poets, and also influenced the ruling administration Shivaji's mother,
Jijabai was deputed as queen regent, because of her ability as a warrior
and an administrator. In South India, many women administered
villages, towns, divisions and heralded social and religious institutions.

The Bhakti movements tried to restore women's status and questioned
some of the forms of oppression. Mirabai, a female saint-poet, was
one of the most important Bhakti movement figures. Some other female
saint-poets from this period include Akka Mahadevi, Rami Janabai and
Lal Ded. Bhakti sects within Hinduism such as the Mahanubhav, Varkari
and many others were principle movements within the Hindu fold to
openly advocate social justice and equality between men and women.

Shortly after the Bhakti movement, Guru Nanak, the first Guru of Sikhs
also preached the message of equality between men and women.
He advocated that women be allowed to lead religious assemblies;
to perform and lead congregational hymn singing called Kirtan or
Bhajan; become members of religious management committees; to
lead armies on the battlefield; have equality in marriage, and equality
in Amrit (Baptism). Other Sikh Gurus also preached against the
discrimination against women.

Women in Sikhism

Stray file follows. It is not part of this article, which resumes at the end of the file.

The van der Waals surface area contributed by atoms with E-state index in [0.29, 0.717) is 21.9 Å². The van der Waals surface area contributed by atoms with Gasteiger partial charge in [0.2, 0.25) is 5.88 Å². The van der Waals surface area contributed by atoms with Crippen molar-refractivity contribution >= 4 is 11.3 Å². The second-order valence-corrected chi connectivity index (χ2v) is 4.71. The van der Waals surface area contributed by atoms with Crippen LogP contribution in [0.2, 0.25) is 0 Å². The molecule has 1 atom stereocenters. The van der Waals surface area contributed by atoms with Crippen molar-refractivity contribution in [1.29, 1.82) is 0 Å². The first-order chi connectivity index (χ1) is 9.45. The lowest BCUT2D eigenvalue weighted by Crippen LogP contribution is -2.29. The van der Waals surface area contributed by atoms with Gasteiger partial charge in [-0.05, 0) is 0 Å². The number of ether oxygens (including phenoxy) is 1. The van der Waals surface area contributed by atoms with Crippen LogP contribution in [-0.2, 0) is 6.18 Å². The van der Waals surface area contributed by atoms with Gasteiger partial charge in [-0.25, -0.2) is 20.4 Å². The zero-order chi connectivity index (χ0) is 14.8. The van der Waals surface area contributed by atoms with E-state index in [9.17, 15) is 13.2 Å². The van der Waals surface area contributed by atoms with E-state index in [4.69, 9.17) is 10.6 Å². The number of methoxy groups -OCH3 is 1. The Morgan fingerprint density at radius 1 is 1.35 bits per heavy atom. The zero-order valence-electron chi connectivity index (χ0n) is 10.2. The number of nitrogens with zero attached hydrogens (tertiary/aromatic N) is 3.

Women in Sikhism
Historical practices
Traditions such as sati, jauhar, and devadasi have been banned and are
largely defunct in modern India. However, some cases of these
practices are still found in remote parts of India. The purdah is still
practiced by many Indian women, and child marriage remains
prevalent despite it being an illegal practice, especially under current
Indian laws.



Devadasi is a religious practice in some parts of southern India,
in which women are "married" to a deity or temple. The ritual was well
established by the 10th century A.D. In the later period, the
illegitimate sexual exploitation of the devadasi's became a norm in some
parts of India.



Purdah is the practice of requiring women to cover their bodies so as
to cover their skin and conceal their form. It imposes restrictions on the
mobility of women, it curtails their right to interact freely and it is a
symbol of the subordination of women. It does not reflect the religious
teachings of either Hinduism or Islam, contrary to common belief,
although misconception has occurred due to the ignorance and
prejudices of religious leaders of both faiths.


Jauhar refers to the practice of the voluntary immolation of all the wives
and daughters of defeated warriors, in order to avoid capture and